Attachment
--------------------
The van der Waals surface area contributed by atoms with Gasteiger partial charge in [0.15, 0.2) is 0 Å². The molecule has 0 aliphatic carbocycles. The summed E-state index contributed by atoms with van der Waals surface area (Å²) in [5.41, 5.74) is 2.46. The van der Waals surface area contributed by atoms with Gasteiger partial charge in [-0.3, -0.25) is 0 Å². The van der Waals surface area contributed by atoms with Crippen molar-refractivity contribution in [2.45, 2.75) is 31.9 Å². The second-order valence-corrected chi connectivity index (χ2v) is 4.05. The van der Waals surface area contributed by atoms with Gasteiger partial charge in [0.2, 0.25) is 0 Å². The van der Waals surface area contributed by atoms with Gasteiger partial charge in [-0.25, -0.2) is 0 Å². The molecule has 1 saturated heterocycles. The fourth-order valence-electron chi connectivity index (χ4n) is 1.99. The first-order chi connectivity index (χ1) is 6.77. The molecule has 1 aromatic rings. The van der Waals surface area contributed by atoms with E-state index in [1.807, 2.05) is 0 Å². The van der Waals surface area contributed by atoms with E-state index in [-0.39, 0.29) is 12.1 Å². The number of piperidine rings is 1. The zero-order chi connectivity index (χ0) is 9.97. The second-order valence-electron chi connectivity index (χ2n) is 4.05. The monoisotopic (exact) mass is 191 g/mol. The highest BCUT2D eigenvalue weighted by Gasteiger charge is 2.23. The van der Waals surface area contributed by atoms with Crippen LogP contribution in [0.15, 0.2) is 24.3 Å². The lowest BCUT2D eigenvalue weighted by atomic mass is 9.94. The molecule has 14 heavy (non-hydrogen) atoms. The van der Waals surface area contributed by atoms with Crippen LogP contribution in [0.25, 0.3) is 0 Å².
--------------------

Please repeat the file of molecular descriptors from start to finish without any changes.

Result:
The van der Waals surface area contributed by atoms with Gasteiger partial charge in [0.15, 0.2) is 0 Å². The molecule has 0 aliphatic carbocycles. The summed E-state index contributed by atoms with van der Waals surface area (Å²) in [5.41, 5.74) is 2.46. The van der Waals surface area contributed by atoms with Gasteiger partial charge in [-0.3, -0.25) is 0 Å². The van der Waals surface area contributed by atoms with Crippen molar-refractivity contribution in [2.45, 2.75) is 31.9 Å². The second-order valence-corrected chi connectivity index (χ2v) is 4.05. The van der Waals surface area contributed by atoms with Gasteiger partial charge in [0.2, 0.25) is 0 Å². The van der Waals surface area contributed by atoms with Gasteiger partial charge in [-0.25, -0.2) is 0 Å². The molecule has 1 saturated heterocycles. The fourth-order valence-electron chi connectivity index (χ4n) is 1.99. The first-order chi connectivity index (χ1) is 6.77. The molecule has 1 aromatic rings. The van der Waals surface area contributed by atoms with E-state index in [1.807, 2.05) is 0 Å². The van der Waals surface area contributed by atoms with E-state index in [-0.39, 0.29) is 12.1 Å². The number of piperidine rings is 1. The zero-order chi connectivity index (χ0) is 9.97. The second-order valence-electron chi connectivity index (χ2n) is 4.05. The monoisotopic (exact) mass is 191 g/mol. The highest BCUT2D eigenvalue weighted by Gasteiger charge is 2.23. The van der Waals surface area contributed by atoms with Crippen LogP contribution in [0.15, 0.2) is 24.3 Å². The lowest BCUT2D eigenvalue weighted by atomic mass is 9.94. The molecule has 14 heavy (non-hydrogen) atoms. The van der Waals surface area contributed by atoms with Crippen LogP contribution in [0.25, 0.3) is 0 Å².